The bamboo blades of the ceiling fan were hand-carved so that in motion they might resemble a twirling lotus leaf. This was intended to have a calming effect but had failed to impress the young man, who lied awake in a state of agitation. Among the shadows on the ceiling he had spotted a strange dark bulge which had swelled in the past three hours from the size of a nickel to that of a baseball. He toyed with the idea of waking the young woman to tell her, but decided it might come off as unmanly.
By morning, it had evolved into three separate bulges, each the size of a beach ball, bruise-colored, and with the lumpy wet consistency of rainwater collected in a tarp. The young man was furious at the staff’s negligence; they were ordinarily known for their attention to detail. He called room service and waited for the girl to wake up.
The entire ceiling hung low, a purple bubble stretched thin and ready to burst. It was so foreign and mysterious that the girl didn’t know what to make of it, but it had worked the young man into such a childish frenzy that she felt in this instance she had to side with the blob. The blob was interesting. The blob was exciting and possibly dangerous.
A bellhop arrived, then the deputy housekeeper, the concierge, and finally the manager. Each claimed not to see the blob, and in calming tones offered to accommodate the young man in some other way, or perhaps to send for a doctor. Each denial, though acquiescent, catapulted the young man’s rage to greater and greater levels, and he shrieked till he was red in the face, slapping occasionally at the bulge, which quivered tense against his palm like the surface of a water balloon. It must have been some elaborate practical joke, and though the girl couldn’t quite fathom the intention, she decided it was a pretty good one.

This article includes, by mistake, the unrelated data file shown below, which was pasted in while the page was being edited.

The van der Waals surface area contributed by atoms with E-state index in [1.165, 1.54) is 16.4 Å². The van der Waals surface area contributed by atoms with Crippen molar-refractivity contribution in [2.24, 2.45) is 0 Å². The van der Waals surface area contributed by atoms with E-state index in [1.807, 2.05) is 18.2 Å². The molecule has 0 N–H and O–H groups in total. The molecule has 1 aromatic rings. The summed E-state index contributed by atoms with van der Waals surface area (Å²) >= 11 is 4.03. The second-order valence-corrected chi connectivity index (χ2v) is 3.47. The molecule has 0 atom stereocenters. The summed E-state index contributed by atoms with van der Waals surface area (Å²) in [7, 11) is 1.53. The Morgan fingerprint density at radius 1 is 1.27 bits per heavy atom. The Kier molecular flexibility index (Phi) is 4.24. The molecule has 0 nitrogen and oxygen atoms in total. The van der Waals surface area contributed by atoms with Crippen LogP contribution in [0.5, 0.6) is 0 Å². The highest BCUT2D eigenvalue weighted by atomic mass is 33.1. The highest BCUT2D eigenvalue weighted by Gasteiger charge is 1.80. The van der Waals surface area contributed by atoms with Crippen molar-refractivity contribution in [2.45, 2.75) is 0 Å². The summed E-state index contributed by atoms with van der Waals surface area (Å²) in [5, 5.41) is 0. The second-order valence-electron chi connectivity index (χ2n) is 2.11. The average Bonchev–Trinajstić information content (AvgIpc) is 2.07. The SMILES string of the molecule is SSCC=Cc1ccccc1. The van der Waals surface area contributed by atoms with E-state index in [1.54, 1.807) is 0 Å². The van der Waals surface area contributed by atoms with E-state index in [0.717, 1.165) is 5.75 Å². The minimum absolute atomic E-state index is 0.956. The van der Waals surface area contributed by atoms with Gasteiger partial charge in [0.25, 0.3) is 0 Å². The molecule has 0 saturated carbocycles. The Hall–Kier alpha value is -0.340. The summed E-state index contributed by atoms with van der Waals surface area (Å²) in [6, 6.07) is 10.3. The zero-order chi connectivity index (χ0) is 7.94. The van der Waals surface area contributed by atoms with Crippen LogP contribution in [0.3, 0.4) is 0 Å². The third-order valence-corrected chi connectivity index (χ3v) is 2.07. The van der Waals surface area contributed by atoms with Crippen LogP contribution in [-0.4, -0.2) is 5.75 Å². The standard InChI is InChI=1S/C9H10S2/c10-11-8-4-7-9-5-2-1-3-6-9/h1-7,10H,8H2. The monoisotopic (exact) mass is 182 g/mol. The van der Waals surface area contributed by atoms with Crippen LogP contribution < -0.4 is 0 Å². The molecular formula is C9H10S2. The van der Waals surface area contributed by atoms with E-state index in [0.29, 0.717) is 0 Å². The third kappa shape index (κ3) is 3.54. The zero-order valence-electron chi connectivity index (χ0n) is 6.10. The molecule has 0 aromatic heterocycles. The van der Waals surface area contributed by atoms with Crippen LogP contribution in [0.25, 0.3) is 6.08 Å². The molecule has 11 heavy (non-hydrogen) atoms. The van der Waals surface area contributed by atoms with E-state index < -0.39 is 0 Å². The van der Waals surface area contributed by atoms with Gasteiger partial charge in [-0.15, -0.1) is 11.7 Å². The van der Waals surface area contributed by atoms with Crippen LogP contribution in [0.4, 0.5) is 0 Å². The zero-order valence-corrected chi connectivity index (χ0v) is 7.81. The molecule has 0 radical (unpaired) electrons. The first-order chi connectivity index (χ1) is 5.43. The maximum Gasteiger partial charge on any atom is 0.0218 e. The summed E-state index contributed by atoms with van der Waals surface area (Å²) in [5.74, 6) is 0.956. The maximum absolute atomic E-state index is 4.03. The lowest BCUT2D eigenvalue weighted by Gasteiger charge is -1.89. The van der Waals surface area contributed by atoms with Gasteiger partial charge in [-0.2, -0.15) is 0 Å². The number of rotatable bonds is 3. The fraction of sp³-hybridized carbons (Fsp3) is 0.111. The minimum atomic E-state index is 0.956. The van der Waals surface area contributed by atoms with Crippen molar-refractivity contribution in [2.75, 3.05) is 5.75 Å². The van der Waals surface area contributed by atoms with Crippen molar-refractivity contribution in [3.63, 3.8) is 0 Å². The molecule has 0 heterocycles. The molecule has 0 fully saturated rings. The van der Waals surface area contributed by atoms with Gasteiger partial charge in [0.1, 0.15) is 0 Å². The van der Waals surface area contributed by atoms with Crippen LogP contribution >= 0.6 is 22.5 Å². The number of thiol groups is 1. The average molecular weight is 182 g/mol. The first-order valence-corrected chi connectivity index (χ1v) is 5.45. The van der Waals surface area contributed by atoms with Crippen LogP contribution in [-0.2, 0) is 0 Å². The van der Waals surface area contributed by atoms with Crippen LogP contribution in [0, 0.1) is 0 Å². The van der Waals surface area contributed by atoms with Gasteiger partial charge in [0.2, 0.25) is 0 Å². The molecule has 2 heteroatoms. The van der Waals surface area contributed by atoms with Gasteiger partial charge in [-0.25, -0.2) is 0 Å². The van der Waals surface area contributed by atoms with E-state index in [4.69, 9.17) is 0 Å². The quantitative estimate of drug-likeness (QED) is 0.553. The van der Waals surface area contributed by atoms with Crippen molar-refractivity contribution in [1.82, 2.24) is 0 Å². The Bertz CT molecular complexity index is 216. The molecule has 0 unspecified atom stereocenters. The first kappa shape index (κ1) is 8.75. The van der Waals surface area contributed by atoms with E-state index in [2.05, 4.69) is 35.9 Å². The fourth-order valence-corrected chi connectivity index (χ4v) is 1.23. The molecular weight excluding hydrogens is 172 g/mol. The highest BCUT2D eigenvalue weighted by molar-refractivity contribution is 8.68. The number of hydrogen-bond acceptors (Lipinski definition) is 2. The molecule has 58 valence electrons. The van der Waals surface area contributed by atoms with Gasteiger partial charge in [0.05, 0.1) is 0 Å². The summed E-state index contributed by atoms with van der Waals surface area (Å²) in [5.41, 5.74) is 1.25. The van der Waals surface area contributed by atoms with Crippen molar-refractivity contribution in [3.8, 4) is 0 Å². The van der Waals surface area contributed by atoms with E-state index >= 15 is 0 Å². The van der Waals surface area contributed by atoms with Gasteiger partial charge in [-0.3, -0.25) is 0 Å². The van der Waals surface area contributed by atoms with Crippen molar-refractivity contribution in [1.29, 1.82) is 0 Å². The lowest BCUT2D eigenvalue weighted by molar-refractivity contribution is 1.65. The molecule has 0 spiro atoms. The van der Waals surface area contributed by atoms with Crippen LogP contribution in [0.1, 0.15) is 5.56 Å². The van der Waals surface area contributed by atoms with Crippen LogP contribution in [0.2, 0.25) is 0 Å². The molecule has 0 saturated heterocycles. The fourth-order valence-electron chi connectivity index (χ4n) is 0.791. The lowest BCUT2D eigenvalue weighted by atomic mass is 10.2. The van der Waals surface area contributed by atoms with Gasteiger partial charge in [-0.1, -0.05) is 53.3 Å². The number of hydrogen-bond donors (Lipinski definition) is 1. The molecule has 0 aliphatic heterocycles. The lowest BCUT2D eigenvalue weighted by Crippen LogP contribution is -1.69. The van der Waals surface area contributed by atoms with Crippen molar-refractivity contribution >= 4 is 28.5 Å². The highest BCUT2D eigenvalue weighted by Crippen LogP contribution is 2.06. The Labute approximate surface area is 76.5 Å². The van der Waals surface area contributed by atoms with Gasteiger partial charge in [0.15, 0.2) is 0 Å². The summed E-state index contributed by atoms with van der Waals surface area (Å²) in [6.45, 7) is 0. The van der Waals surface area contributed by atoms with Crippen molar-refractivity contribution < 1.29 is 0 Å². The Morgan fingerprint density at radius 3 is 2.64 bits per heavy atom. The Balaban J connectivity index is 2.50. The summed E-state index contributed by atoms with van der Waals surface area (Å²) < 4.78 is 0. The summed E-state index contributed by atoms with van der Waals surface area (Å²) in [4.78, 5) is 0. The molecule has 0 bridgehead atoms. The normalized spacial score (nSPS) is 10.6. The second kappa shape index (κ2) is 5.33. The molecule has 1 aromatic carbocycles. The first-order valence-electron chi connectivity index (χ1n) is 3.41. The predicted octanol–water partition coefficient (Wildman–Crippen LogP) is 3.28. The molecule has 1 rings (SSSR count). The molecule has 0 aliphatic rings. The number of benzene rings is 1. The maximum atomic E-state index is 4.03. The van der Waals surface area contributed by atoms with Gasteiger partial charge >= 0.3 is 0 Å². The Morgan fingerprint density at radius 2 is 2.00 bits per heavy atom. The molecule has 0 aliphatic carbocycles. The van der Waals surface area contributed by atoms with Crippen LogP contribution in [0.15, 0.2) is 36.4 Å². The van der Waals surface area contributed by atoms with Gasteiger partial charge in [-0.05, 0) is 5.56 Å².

The manager offered the insane American a different villa, a month of complimentary Astral Bio-Rhythm Sessions, a week’s worth of room service, and even one of the Cham sculptures from the lobby, but still he ranted and raved, swiping at the empty air while his lady companion wore a spooky smile on her lips. The American had such difficulty exchanging his thoughts into words that it was unclear what the problem even was. Finally, he took one last wild swing and wailed, “It burst! Blood, my God, it’s an ocean of blood!” and he wiped and clawed at his unstained face and his lady companion did, too, though her laughter stood in contrast to his sniveling. He said he hoped they had their fun and he knew what they were up to, but that he was leaving and they wouldn’t have him to kick around anymore. The lady laughed deeply at his humiliation, but when he stopped blubbering long enough to check out, she was by his side. They fled together.
Sean Gill is a writer and filmmaker who has studied with Werner Herzog and Juan Luis Buñuel, documented public defenders for National Geographic, and was a writer-in-residence at the Bowery Poetry Club from 2011-2012. He won the 2016 Sonora Review Fiction Prize and has works recently published or forthcoming in The Iowa Review, McSweeney’s, ZYZZYVA, and So It Goes: The Literary Journal of the Kurt Vonnegut Memorial Library.